But instead of shooting you her wry countenance, she walks out of the room, her face still in hiding beneath the couch pillow. Oh. Shit, you think. Shit. You've hit the nail on its proverbial, homosexual head. “Alex. Come back.” You don't go after her. You give her time. She slinks back in and curls into a ball on the loveseat, across the den from you. So small. So vulnerable. “Darling,” you soothe. “You can tell me.”
“I think I'm attracted to swimmers,” she says, covering her face with her hands. “The smell of chlorine on their skin. Jessica came up to me the other day and licked her arm and held it out for me to smell. I…I couldn't breathe.”
You wonder who the hell Jessica is. You weigh your reply. Fuck. There goes my last chance at grandkids, is not your best choice at this point. All you say is, “Oh.” You can't come up with a coherent sentence for a second because the truth is louder than you'd thought it could be. You imagine a wedding with two gowns. You ponder sperm donors. Your jaw sets when the possibility of slurs hurled at your little girl seeps behind your narrowed eyes.
You think about this: Your mother's brother, Mack, a magnificently gregarious, vivacious, genius brain surgeon whose opulent life fizzles out like a wet match when he lies dying of AIDS in the misunderstood hours before Rock Hudson and Elizabeth Taylor. Uncle Mack's fellow MD's shun him. He loses his medical license. The bank takes the house and the Cadillacs and his dignity. He moves into his parents' guest house at 42 and whiles away his minutes painting and praying. He starves when the sores in his mouth and throat make eating hellacious, and he loses so much of his good-living girth that when he turns to face you one Christmas after retrieving milk from the refrigerator, you whisper to your mother, Who's that? Then when he finally gives in, when he stops his fruitless fight, when you bawl as the respirator forces his chest cavity to rise up like a mechanical mannequin's, and tears of fear and shame and pain and defeat score the sides of his face, your mother says, “My brother doesn't have AIDS. That disease is not in him.” Three days later, she and her parents stand up in front of his casket and tell the assembly that Mack died of an environmental poisoning. They insist. Everyone knows different, but they deny. They deny who he is. And he knew it. That cannot be the right thing to say.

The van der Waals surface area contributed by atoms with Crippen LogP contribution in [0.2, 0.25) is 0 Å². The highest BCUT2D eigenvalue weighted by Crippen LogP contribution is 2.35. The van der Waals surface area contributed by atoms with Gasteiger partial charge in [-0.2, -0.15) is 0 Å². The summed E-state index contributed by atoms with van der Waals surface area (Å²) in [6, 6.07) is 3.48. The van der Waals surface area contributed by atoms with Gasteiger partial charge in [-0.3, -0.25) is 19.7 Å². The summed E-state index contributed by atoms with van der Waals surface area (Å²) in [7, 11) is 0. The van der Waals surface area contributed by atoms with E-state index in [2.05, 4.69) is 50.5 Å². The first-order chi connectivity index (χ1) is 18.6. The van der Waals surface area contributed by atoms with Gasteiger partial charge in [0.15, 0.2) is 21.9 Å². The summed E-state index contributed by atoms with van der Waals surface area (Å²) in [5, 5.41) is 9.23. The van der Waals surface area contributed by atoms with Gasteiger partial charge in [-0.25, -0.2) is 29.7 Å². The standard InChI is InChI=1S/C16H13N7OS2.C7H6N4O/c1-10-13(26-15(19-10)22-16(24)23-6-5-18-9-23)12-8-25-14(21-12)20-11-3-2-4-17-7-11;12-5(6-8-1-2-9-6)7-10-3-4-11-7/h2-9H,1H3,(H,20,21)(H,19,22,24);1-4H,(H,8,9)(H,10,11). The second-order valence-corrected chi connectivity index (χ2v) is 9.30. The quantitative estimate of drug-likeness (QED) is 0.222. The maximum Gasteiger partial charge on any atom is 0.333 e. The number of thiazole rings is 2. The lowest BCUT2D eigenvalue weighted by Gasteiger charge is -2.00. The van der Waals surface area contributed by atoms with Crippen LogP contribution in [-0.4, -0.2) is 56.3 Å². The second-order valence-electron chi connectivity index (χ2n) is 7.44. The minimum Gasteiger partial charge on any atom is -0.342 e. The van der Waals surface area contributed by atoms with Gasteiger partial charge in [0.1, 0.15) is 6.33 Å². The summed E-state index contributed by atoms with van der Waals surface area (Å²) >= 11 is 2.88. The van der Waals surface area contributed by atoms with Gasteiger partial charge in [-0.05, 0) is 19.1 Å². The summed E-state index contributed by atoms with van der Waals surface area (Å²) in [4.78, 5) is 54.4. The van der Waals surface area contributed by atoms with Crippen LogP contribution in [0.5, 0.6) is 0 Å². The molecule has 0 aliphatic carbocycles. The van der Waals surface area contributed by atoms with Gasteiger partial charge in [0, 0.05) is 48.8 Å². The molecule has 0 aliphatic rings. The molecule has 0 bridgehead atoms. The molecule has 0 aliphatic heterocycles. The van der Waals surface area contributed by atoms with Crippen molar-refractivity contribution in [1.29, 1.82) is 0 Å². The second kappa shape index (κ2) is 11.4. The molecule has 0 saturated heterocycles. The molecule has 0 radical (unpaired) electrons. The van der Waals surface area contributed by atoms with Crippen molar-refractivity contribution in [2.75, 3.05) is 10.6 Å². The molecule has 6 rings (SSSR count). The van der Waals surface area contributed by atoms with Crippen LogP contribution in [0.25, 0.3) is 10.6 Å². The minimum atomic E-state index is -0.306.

And this image plays out in your head like a flickering black-and-white 8mm: Your brother-in-law, Aaron, in his twenties, still lives in his parents' home. He's slamming through the front door, fleeing into the yard, in the middle of a shouting battle with his bellowing father. Aaron turns back to the man, who props open the peeling storm door, who shakes and reddens and spits, and Aaron says, “Yeah, well, fuck you! And, by the way. I'm GAY.”
His father, strangled with fury, choked with hatred, blasts, “Not in my house, you aren't!” And you know that isn't the right tack either.
So. You look at your daughter, your Alexis, over there on the short couch; your fragile angel who is searching your expression, assessing your soul, and you see hope and terror and longing. And an opportunity. You can slice her, disown her, rewrite her. Or you can recognize that nothing has changed, really. What has changed, really? Maybe you can't revel in Ryan Reynold's abs together anymore. Maybe she won't go to the prom. Or maybe there just won't be a tux involved. Maybe you can both sigh over Angelina Jolie simultaneously. Maybe you can be the one to tell the far-right fuckers to go to Hell when they proclaim your daughter will burn there. And maybe you'll find Jessica as lovely and funny and marvelous as Alexis does.
Then you exhale. “Tell me about her,” you say, and you join your daughter on her side of the room.